The Africa Twin CRF1000L Owners' Thread

Discussion in 'Japanese polycylindered adventure bikes' started by erey, Dec 20, 2015.

  1. Junglejeff1

    Junglejeff1 Long timer

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    On my 16 the tc works right at start up.My front abs does not work till I hit like 6 mph.When I start the bike and try to do a burn out without turning it off it kicks in right away.
  2. Black99S

    Black99S Been here awhile

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    TC works at Zero forward velocity. It tracks difference between front wheel rotation and rear wheel rotation. If different it engages.
    If you are on ice it won't matter what amount of fuel or ignition cut is implemented - the rear will spin.
    Try it (all three levels / off) on gravel at zero velocity and you will understand. Then try all three levels / off at speed on a gravel road and you will really understand.
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  3. Black99S

    Black99S Been here awhile

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    ABS I agree initializes after initial fwd velocity. TC needs none to initialize.
    TC (Torque Control) is initiated at zero speed (velocity)
    Can't tell from your video if the engine fueling and ignition cuts are active - on ice with ZERO traction, the rear wheel speed would have drop to zero = engine stall which is not realistic.
    Did you try wide open throttle? I suspect you would not hit redline on the tach.
  4. Black99S

    Black99S Been here awhile

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    Not true
  5. Black99S

    Black99S Been here awhile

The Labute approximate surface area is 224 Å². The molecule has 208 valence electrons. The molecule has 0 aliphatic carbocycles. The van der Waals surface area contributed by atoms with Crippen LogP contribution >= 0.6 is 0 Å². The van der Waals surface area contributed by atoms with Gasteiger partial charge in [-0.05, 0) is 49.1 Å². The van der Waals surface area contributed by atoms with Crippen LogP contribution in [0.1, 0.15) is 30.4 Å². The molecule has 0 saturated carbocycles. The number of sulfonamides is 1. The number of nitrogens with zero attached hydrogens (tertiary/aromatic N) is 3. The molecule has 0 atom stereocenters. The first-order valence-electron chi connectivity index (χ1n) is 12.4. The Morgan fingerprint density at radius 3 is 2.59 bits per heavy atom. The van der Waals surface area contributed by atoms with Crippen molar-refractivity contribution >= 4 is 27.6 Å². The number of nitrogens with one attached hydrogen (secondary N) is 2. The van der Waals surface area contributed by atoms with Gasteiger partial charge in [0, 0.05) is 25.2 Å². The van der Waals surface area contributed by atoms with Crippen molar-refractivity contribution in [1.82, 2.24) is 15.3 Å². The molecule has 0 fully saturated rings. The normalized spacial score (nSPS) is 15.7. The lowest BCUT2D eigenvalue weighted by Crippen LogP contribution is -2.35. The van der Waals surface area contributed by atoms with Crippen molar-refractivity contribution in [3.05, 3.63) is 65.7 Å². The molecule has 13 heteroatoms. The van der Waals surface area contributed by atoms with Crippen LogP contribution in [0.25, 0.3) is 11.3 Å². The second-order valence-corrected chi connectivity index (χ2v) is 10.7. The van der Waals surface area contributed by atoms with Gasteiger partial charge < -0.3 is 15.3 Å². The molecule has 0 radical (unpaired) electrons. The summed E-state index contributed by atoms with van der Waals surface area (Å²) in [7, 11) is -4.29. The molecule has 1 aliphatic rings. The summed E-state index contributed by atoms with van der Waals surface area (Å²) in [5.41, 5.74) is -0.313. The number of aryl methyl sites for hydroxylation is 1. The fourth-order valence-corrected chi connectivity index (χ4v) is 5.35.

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    Here are the HSTC (Honda Selectable Torque Control ) algorithms.
    Works from zero forward speed immediately after bike start.
    Try it on an uphill loose gravel start, then try it on a loose gravel forest service road at speed.
    You need to turn TC OFF to get started on a rocky (baby head size rocks) uphill, else TC will cut in just as you try to step up on the pegs - and you will sit paddling forever like a NUBIE.
    TC on level 2 on a fast gravel forest service road at speed will prevent you from excessive rear wheel spin and a crash if you are a novice.
    TC OFF on a fast FSR is great for huge power slides :)
    IMG_9004.JPG IMG_9003.JPG
  6. Black99S

    Black99S Been here awhile

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    just turn it off - no fuse to pull
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  7. Black99S

    Black99S Been here awhile

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    see above post for the algorithm
    all it takes is divergence between front and rear wheel speed.
    if front wheel speed is zero, then any rear wheel speed will initiate TC - unless it is turned off.
  8. Junglejeff1

    Junglejeff1 Long timer

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    I seen a a guy that sold a switch that turned it off completely but after riding the bike awhile it's 2cd nature to hit the flapper switch.Guessing it did the same thing as pulling the fuse.
  9. Black99S

    Black99S Been here awhile

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    original post on the algorithms is here.
    #15520
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  10. OnOff

    OnOff Long timer

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    Exactly the info I have been seeking! Thanks
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  11. windowto

    windowto Long timer

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    I like your statement. You say "zero forward velocity" and, to me, it implies velocity of the bike. You also are probably correct that it initializes at zero, I am not certain, so will not argue. But, as you say, it detects a difference in wheel speed. So, for a difference to exist, the rear wheel has to spin. If the rear wheel spins, it's not at zero speed anymore. Again, you seem to differentiate between the bike's speed and wheel rotation, that's why I like your explanation.

    Cheers
  12. 97707

    97707 Go Long

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    Finding this from 15 months ago, but no follow-up.